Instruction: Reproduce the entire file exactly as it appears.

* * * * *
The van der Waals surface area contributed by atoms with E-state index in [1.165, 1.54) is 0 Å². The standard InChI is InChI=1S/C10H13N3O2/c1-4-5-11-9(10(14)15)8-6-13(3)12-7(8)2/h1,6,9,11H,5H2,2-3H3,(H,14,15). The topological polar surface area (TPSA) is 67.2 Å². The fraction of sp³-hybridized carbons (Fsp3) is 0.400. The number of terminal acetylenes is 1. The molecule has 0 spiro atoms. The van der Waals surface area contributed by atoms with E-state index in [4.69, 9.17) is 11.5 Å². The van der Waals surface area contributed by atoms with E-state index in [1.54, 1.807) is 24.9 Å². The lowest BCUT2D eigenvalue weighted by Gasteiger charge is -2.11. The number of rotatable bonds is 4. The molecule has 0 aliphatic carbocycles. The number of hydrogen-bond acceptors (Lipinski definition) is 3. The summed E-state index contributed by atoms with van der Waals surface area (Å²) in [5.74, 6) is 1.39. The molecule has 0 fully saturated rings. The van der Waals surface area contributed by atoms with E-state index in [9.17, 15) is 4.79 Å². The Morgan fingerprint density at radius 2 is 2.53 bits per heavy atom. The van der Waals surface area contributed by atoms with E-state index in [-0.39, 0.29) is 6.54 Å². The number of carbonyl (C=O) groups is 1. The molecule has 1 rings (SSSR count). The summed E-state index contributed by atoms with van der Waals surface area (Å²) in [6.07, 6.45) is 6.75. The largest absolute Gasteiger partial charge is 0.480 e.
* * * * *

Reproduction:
The van der Waals surface area contributed by atoms with E-state index in [1.165, 1.54) is 0 Å². The standard InChI is InChI=1S/C10H13N3O2/c1-4-5-11-9(10(14)15)8-6-13(3)12-7(8)2/h1,6,9,11H,5H2,2-3H3,(H,14,15). The topological polar surface area (TPSA) is 67.2 Å². The fraction of sp³-hybridized carbons (Fsp3) is 0.400. The number of terminal acetylenes is 1. The molecule has 0 spiro atoms. The van der Waals surface area contributed by atoms with E-state index in [4.69, 9.17) is 11.5 Å². The van der Waals surface area contributed by atoms with E-state index in [1.54, 1.807) is 24.9 Å². The lowest BCUT2D eigenvalue weighted by Gasteiger charge is -2.11. The number of rotatable bonds is 4. The molecule has 0 aliphatic carbocycles. The number of hydrogen-bond acceptors (Lipinski definition) is 3. The summed E-state index contributed by atoms with van der Waals surface area (Å²) in [5.74, 6) is 1.39. The molecule has 0 fully saturated rings. The van der Waals surface area contributed by atoms with E-state index in [9.17, 15) is 4.79 Å². The Morgan fingerprint density at radius 2 is 2.53 bits per heavy atom. The van der Waals surface area contributed by atoms with E-state index in [-0.39, 0.29) is 6.54 Å². The number of carbonyl (C=O) groups is 1. The molecule has 1 rings (SSSR count). The summed E-state index contributed by atoms with van der Waals surface area (Å²) in [6.07, 6.45) is 6.75. The largest absolute Gasteiger partial charge is 0.480 e.